Straits Exchange Foundation Vice Chairman Kao Koong-lian’s (高孔廉) recent decision to resign has set off much discussion in political circles. Kao, who was a key participant in the initiation of the Act Governing Relations between the People of the Taiwan Area and the Mainland Area (台灣地區與大陸地區人民關係條例) in the 1990s chose to leave his post feeling wronged.
Leaving aside Kao’s personal emotions, his resignation has highlighted several systemic difficulties relating to Taiwan’s China affairs, which seem unable to keep up with changes. Is the foundation’s continued existence really necessary? Perhaps the nation should take this as an opportunity to bring the issue to the table and let society have a say.
The establishment of the foundation was a result of historical circumstances. When the Cold War between the Chinese Nationalist Party (KMT) and Chinese Communist Party (CCP) came to an end, the foundation was established to deal with cross-strait affairs at that stage. Back in 1991, it was difficult for government authorities to deal directly with cross-strait affairs since there was no official contact between Taiwan and China. Under these circumstances, a non-governmental organization to serve as an intermediary instructed by the government to carry out public power seemed to be a good temporary solution.
However, 23 years later, Taiwan has gone through two government transfers of power and it should no longer be necessary to handle China-related issues within the framework of the KMT-CCP Cold War. Instead, the nation should move forward toward the goals of normalization of diplomatic relations, participation of the whole public, monitoring by the Legislative Yuan and a transparent negotiation process. These goals have become the consensus of a majority of Taiwanese.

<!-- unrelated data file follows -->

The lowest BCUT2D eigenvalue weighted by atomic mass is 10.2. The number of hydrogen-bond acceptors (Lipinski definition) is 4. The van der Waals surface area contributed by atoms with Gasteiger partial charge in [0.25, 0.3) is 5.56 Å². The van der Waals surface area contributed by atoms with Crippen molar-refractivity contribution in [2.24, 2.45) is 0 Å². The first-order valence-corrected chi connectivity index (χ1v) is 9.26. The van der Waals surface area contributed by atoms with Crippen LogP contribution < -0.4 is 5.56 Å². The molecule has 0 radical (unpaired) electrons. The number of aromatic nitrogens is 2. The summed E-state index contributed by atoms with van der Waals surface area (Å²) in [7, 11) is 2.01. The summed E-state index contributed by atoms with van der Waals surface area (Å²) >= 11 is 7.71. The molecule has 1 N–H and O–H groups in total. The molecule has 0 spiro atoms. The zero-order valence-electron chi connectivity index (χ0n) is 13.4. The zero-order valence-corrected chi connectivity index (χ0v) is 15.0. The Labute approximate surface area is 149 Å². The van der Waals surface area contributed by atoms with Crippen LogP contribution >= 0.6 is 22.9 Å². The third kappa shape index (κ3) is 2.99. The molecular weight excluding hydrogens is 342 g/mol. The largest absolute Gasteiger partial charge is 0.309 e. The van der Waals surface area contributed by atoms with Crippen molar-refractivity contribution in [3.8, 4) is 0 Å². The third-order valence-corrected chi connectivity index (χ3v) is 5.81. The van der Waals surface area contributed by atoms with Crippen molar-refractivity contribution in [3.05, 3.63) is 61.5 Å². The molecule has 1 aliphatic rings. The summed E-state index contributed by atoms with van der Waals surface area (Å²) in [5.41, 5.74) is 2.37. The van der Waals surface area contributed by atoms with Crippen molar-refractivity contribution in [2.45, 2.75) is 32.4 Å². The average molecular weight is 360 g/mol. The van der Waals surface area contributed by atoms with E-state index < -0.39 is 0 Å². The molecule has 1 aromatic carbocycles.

If, when the needs of a nation and the public change, an organization does not adjust itself accordingly and becomes a useless appendage, it will have a negative impact, for example, wasting taxpayers’ money. However, if a regular cell mutates and turns into a cancer cell, it must be immediately removed lest it spreads and kills its host.
Let us consider the foundation’s current status using a series of objective benchmarks. First, Mainland Affairs Council Minister Wang Yu-chi (王郁琦) will meet with China’s Taiwan Affairs Office (TAO) Director Zhang Zhijun (張志軍) in Beijing next month. This will be the beginning of systematic visits between top Taiwanese and Chinese officials, and such visits are direct governmental exchanges.
Second, since Taiwanese and Chinese officials have repeatedly interacted during talks in recent years, the so-called “three noes” policy — no contact, no negotiation, no compromise — has become a thing of the past. This also shows that there is no longer any need for the foundation in the government’s China affairs.
Third, as Kao said, information-sharing among negotiation teams is crucial, and the council, the foundation and related government agencies should work on this constantly. Compared to China’s method of forming two organizations — the TAO and Association for Relations Across the Taiwan Straits (ARATS) — headed concurrently by the same officials, the functions of Taiwan’s negotiation teams overlap, and they may have to draw conclusions from incomplete information. This is a functional change that will only result in self-consumption.